Digital Opera and New Music Cinema

Virtual Performance, created as a necessary response to the COVID pandemic, has opened up a number of new approaches to artistic and musical performance.  The new “art form” is still in its infancy, and will likely go through a number of transformations over the next decade or so.  But we have to start somewhere.   JR Wilson presents a number of digital/acousmatic performances.

SONGS FROM OUR FATHERS – a new music cinema production

THE AVATAR – a new music cinema production

You might enjoy my latest digital opera “The Avatar”. It’s based on a play by Greek tragedian Euripides. Feminism and environmentalism (“Pantheism”) are the two major themes here (apparently Euripides regarded these to be relevant concerns over 2400 years ago!)


THE PURGE – a new music cinema production

Below you will find one such “experiment”, a digital opera composed by One Mind Media co-founder JR Wilson.  This digital opera celebrates 700 years of Dante’s epic poem, “Divine Comedy”.   See what you think.  Does it work?  What can be improved?  Please send any comments you may have to   Meanwhile, grab some popcorn, we hope you enjoy the show!



Artists Statement

MTV was born in 1981 and was heralded with great fanfare and eventual success as the “sight and sound” channel. That, along with the continuing and growing trend of using music in a supporting role in cinema, began what I consider to be the beginning of the end of music as a standalone artform. Music has become increasingly secondary, playing a secondary role in today’s world of entertainment and the arts. Very few people listen to music today unless it is also accompanied by some form of visual media.

Opera has always been an art form that presents a balanced combination of both the visual and the audio. In fact, if anything, although staging was important, the music and the operatic singers were typically the main draw and focus of attention. Music was at least equal, if not the dominant force, in any operatic production. For better or worse, the pandemic has given birth to a new operatic art form – the virtual opera. Although we can never replace the beauty, grace, and social aspects of traditional opera, the virtual opera brings forth additional opportunity. Virtual opera is not reliant on a brick-and-mortar presence, thus it is free of the confines and expense of a geographic location. Virtual opera is available to anyone with an internet connection and a little free time on his or her hands. Virtual opera becomes available to all, regardless of the size of their wallet and/or their location, remote or otherwise.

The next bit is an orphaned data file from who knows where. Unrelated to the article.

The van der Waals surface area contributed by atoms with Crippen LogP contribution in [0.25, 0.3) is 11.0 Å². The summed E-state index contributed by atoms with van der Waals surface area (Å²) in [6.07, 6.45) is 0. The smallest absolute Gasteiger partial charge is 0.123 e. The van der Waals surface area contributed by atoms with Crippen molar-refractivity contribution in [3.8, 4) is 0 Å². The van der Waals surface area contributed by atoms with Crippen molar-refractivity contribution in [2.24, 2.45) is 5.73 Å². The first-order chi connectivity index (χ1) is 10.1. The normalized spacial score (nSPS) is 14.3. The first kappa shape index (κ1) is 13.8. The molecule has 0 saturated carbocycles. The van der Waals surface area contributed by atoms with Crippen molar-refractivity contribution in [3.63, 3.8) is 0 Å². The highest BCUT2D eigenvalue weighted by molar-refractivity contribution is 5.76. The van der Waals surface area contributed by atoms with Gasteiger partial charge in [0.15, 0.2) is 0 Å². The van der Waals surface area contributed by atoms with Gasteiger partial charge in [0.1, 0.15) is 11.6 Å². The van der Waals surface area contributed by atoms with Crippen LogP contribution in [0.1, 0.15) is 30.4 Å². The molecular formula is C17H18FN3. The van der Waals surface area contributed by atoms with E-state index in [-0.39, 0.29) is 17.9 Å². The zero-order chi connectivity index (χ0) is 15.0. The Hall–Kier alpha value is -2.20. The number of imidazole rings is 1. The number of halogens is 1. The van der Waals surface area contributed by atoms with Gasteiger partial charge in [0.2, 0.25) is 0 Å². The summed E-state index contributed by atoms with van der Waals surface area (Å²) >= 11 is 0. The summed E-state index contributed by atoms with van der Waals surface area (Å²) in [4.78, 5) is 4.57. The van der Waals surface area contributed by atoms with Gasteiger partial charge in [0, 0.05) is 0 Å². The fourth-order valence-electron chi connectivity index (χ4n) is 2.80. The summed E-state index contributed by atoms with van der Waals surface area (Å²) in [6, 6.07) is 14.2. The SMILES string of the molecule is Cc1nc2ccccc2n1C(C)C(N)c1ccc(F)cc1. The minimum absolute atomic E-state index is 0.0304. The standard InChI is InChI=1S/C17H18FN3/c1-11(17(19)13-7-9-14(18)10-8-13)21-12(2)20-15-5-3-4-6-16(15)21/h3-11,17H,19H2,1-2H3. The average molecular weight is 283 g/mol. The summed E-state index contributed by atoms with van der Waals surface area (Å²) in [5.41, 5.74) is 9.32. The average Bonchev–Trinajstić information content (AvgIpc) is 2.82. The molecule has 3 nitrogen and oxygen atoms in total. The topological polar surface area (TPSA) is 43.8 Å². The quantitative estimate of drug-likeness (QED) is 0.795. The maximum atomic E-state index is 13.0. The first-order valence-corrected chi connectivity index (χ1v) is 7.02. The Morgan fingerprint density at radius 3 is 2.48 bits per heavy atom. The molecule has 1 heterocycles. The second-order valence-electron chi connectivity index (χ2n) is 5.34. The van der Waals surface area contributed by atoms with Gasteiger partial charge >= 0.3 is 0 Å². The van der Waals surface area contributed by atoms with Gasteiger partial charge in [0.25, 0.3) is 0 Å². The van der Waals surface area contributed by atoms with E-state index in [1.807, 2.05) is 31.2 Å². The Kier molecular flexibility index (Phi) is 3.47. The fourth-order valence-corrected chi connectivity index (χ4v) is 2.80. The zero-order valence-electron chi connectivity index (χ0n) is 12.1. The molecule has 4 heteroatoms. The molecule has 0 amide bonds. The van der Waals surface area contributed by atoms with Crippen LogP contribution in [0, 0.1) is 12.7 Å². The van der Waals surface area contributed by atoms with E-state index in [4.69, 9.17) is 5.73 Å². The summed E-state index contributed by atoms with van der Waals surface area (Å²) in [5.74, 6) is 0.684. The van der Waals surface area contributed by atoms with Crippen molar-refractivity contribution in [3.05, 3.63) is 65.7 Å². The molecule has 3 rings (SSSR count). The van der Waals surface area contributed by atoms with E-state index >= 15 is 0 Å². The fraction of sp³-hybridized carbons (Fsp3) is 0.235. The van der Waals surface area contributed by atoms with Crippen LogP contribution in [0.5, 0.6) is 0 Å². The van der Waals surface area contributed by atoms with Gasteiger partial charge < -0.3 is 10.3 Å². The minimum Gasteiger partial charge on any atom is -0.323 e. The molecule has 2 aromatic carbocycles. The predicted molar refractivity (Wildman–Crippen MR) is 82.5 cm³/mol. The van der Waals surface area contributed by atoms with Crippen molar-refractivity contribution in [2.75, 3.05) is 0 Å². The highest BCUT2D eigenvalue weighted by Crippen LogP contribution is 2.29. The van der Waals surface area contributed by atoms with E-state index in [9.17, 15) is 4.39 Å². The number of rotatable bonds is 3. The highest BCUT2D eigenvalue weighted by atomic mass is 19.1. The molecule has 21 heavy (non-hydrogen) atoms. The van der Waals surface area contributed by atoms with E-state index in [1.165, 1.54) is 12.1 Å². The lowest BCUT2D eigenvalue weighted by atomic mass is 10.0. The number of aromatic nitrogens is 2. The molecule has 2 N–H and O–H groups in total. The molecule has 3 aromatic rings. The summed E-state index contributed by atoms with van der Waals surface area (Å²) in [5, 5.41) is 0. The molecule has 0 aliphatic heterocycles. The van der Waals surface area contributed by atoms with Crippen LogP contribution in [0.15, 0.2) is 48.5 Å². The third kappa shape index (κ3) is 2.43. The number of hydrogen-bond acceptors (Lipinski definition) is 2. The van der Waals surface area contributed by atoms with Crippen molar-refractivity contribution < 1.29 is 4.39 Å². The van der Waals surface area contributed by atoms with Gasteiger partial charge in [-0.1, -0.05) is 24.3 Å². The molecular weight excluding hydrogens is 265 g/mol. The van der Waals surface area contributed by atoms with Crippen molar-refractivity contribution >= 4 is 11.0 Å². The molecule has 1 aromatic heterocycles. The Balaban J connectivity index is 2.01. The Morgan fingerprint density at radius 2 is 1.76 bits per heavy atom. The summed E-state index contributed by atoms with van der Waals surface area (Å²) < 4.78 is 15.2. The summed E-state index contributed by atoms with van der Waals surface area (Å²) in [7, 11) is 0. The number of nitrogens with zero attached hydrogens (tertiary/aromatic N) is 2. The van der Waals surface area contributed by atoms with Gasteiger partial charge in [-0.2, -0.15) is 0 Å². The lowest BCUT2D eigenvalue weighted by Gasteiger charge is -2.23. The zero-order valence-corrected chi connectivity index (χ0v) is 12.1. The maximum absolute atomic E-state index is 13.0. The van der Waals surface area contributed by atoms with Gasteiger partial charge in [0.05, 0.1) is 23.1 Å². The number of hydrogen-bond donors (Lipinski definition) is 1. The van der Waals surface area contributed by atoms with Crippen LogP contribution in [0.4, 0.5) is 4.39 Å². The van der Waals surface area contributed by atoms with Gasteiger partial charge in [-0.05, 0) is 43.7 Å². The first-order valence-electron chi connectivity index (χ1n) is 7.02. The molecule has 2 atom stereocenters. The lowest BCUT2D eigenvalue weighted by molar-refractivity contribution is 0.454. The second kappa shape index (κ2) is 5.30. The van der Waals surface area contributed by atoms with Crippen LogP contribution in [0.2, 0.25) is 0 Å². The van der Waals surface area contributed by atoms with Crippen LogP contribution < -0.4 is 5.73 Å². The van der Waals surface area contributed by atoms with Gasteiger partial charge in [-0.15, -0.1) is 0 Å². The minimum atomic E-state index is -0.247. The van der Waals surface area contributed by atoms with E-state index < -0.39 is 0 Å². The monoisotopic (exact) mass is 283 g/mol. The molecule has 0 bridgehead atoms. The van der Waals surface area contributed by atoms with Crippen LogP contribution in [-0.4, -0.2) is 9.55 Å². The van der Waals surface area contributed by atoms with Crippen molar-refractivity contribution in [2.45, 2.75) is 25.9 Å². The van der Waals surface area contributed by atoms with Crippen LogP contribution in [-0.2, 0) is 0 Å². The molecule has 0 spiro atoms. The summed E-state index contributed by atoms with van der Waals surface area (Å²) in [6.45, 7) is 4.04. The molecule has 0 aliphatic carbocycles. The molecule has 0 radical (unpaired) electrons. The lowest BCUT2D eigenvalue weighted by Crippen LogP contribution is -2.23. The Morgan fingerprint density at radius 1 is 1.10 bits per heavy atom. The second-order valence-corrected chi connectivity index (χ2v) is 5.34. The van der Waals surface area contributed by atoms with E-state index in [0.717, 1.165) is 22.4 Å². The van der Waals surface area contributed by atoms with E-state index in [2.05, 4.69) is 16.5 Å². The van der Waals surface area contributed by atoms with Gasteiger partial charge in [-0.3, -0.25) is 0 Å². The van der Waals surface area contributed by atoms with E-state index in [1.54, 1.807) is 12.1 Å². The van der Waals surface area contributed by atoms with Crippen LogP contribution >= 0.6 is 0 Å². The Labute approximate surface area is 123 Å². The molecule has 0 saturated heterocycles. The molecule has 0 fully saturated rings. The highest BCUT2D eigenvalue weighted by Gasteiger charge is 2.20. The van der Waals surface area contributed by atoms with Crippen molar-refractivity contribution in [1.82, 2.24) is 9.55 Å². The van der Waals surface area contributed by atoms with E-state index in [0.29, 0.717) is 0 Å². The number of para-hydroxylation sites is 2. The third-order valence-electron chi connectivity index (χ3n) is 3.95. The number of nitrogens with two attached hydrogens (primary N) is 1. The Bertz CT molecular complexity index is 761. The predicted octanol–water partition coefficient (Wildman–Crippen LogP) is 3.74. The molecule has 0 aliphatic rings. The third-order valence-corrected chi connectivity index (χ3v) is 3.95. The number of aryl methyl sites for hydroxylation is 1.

In general, opera has been experiencing a decrease in interest and support over the past few decades. Primarily, this is likely due to expensive tickets and the overall hassle of getting to and from the presenting theater. Have you ever tried to get to the Disney Center in downtown Los Angeles on a busy day? You literally are taking your life into your own hands!
The aesthetic depth in this new genre facilitates the use of musical and visual techniques often excluded from a traditional opera production. For example, the use of computer animation has truly opened up a new direction for musical theater, one that was previously the sole province of film and television producers. Given the influence of cinema on twentieth and twenty-first century viewers, these influences can only help to draw and maintain audiences for new offerings growing out of the musical form traditionally known as “opera”. It is an influential, entertaining, and emotionally rich form of art and needs to regain its prominence in our culture.
I hope you enjoy my take on this exciting and growing new artform. –  JR Wilson

Digital Opera Articles